Peggy Sue Dunigan


By - Mar 30th, 2009 12:12 pm
Get a daily rundown of the top stories on Urban Milwaukee

“Art is at its best when it’s challenging,” claimed the ballet’s Artistic Director Michael Pink after Saturday night’s performance of Genesis at the Pabst Theater. The Milwaukee Ballet’s weekend production featured the three finalists from the International Choreographer’s Competition, which were chosen from over 30 entries worldwide. The results proved to be challenging for the audience and dancers, inasmuch as there was more dance than ballet, more bare bodies than costumes, and more stage smoke than scenery.

New Zealand’s Cameron McMillan presented “ESO,” which combined elements of robotics and dance that incorporated angular positions, lifts and arm movements against staccato measures of violin music. While immensely interesting and unconventional, the lyric qualities of ballet were missing as the dancers donned grey boy shorts, T-shirts, and camisoles for this contemporary composition often surrounded by smoke.

“City of the Shining Jewel,” apparently a metaphor for the third chakra in Sanskrit, characterized the second selection by American-born Maurice Causey, but required little imagination when the dancers used dialogue and were left standing during the piece in what can best be described as nude undergarments. While the human body is indeed a form of beauty to be admired through the art of dance, this composition pushed the limits of this premise, crossing over into performance art with provocative couplings and movements that were indeed challenging to see on stage.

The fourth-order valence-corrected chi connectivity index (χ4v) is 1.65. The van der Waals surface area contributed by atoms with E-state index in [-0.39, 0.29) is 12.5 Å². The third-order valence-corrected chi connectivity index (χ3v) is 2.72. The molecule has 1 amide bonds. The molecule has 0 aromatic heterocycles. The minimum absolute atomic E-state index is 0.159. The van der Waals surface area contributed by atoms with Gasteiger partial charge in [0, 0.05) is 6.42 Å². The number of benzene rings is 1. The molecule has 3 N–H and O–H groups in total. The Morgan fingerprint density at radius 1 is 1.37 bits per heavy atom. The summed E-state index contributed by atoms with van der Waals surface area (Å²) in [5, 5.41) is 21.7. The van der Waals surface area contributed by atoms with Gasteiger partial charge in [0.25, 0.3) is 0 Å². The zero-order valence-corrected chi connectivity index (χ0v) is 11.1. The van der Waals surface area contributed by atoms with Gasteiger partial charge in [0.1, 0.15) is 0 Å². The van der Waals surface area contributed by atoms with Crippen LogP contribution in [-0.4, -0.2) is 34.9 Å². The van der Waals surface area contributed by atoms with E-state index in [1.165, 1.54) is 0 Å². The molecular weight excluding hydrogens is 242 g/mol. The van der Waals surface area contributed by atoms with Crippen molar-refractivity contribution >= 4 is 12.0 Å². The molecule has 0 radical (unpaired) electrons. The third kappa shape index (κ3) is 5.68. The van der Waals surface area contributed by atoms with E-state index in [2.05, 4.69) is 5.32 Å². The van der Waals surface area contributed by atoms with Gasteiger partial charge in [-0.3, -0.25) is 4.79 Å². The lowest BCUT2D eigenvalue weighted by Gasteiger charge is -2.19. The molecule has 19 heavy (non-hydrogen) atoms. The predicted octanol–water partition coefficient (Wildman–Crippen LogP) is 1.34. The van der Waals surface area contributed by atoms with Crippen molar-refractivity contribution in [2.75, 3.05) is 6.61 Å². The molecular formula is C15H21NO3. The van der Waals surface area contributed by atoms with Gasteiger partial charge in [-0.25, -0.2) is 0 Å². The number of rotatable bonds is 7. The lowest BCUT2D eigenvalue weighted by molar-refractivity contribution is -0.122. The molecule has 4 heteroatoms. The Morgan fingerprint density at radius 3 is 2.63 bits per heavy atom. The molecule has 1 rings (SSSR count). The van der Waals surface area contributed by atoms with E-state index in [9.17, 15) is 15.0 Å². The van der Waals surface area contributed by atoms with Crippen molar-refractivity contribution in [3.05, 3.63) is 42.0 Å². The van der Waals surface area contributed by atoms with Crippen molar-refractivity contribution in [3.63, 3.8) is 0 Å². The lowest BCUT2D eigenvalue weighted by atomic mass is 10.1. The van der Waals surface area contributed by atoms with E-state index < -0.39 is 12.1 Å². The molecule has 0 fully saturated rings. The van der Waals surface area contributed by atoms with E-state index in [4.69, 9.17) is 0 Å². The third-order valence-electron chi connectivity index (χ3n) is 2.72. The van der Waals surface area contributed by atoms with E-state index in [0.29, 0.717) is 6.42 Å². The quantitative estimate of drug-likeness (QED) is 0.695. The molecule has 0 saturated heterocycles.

The last performance, “The Games We Play” by Australia’s Timothy O’Donnell, won first place in the competition, which Pink announced at the evening’s end. The female dancers en pointe, dressed with delicately covered arms and torsos but paired again with men in boy shorts, applied the movements of “ballet” to this often-frenetic choreography that may speak to a society with too little time for real relationships. O’Donnell revealed his piece represented people he knew within his life conceived into a story framework that helped create his original composition.

Awarding this last piece first place perhaps speaks to the fact that audiences appreciate seeing the stories in life expressed through the art of dance while enjoying the beauty of costumes and musical accompaniment that encompasses classical ballet elements. And while classical and contemporary dance must coexist to invest in the future of ballet, a clear understanding of those defining elements that make ballet unique from other dance forms helps distinguish ballet as a timeless art. A desire to accomplish this together with the quality of the entire company, which the Milwaukee Ballet proficiently showcased when they rose to the challenge of superbly performing these three selections, creates memorable evenings.

This will again be demonstrated for the recently announced 2009-2010 season when The Milwaukee Ballet returns to stories and favorite fairy tales that never grow old, including the world premiere of Peter Pan. Holding the promise of regal costumes and ballet choreography that provides family entertainment, these offerings may capture the magic for the future art enthusiast’s attention and interest, another challenge for all the arts in today’s culture.

Complete schedule and ticket information for the Milwaukee Ballet can be found at Footlights online.

Categories: VITAL

Leave a Reply

You must be an Urban Milwaukee member to leave a comment. Membership, which includes a host of perks, including an ad-free website, tickets to marquee events like Summerfest, the Wisconsin State Fair and the Florentine Opera, a better photo browser and access to members-only, behind-the-scenes tours, starts at $9/month. Learn more.

Join now and cancel anytime.

If you are an existing member, sign-in to leave a comment.

Have questions? Need to report an error? Contact Us